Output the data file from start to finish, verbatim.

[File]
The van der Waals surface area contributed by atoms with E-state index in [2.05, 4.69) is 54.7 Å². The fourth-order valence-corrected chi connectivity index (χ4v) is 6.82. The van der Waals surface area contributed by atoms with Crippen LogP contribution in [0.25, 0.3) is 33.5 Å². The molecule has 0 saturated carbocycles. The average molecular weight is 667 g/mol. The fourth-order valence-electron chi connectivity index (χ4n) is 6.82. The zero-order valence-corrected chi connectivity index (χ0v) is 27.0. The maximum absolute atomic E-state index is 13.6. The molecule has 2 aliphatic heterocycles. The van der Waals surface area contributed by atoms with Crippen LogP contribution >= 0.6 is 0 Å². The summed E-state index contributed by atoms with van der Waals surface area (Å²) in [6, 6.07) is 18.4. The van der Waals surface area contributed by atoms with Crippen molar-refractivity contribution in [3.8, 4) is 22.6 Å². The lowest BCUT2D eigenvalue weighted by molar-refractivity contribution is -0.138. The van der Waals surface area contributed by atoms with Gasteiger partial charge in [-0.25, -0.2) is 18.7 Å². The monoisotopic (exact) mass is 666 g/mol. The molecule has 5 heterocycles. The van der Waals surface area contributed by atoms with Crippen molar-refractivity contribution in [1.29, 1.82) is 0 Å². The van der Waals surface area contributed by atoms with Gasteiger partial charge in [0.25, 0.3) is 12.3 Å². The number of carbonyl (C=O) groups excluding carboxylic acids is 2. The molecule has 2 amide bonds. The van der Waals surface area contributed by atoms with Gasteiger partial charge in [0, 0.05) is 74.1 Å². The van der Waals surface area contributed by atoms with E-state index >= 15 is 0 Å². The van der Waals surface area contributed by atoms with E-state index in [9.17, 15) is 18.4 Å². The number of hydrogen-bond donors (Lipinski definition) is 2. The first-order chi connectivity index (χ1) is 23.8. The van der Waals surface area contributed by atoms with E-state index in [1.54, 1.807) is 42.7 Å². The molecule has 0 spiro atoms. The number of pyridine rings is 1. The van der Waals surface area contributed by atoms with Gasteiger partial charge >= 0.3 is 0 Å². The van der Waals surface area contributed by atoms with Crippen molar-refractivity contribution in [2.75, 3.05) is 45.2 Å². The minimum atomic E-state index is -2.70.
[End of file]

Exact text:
The van der Waals surface area contributed by atoms with E-state index in [2.05, 4.69) is 54.7 Å². The fourth-order valence-corrected chi connectivity index (χ4v) is 6.82. The van der Waals surface area contributed by atoms with Crippen LogP contribution in [0.25, 0.3) is 33.5 Å². The molecule has 0 saturated carbocycles. The average molecular weight is 667 g/mol. The fourth-order valence-electron chi connectivity index (χ4n) is 6.82. The zero-order valence-corrected chi connectivity index (χ0v) is 27.0. The maximum absolute atomic E-state index is 13.6. The molecule has 2 aliphatic heterocycles. The van der Waals surface area contributed by atoms with Crippen LogP contribution >= 0.6 is 0 Å². The summed E-state index contributed by atoms with van der Waals surface area (Å²) in [6, 6.07) is 18.4. The van der Waals surface area contributed by atoms with Crippen molar-refractivity contribution in [3.8, 4) is 22.6 Å². The lowest BCUT2D eigenvalue weighted by molar-refractivity contribution is -0.138. The van der Waals surface area contributed by atoms with Gasteiger partial charge in [-0.25, -0.2) is 18.7 Å². The monoisotopic (exact) mass is 666 g/mol. The molecule has 5 heterocycles. The van der Waals surface area contributed by atoms with Crippen molar-refractivity contribution in [1.29, 1.82) is 0 Å². The van der Waals surface area contributed by atoms with Gasteiger partial charge in [0.25, 0.3) is 12.3 Å². The number of carbonyl (C=O) groups excluding carboxylic acids is 2. The molecule has 2 amide bonds. The van der Waals surface area contributed by atoms with Gasteiger partial charge in [0, 0.05) is 74.1 Å². The van der Waals surface area contributed by atoms with E-state index >= 15 is 0 Å². The van der Waals surface area contributed by atoms with E-state index in [9.17, 15) is 18.4 Å². The number of hydrogen-bond donors (Lipinski definition) is 2. The first-order chi connectivity index (χ1) is 23.8. The van der Waals surface area contributed by atoms with E-state index in [1.54, 1.807) is 42.7 Å². The molecule has 0 spiro atoms. The number of pyridine rings is 1. The van der Waals surface area contributed by atoms with Gasteiger partial charge >= 0.3 is 0 Å². The van der Waals surface area contributed by atoms with Crippen molar-refractivity contribution in [2.75, 3.05) is 45.2 Å². The minimum atomic E-state index is -2.70.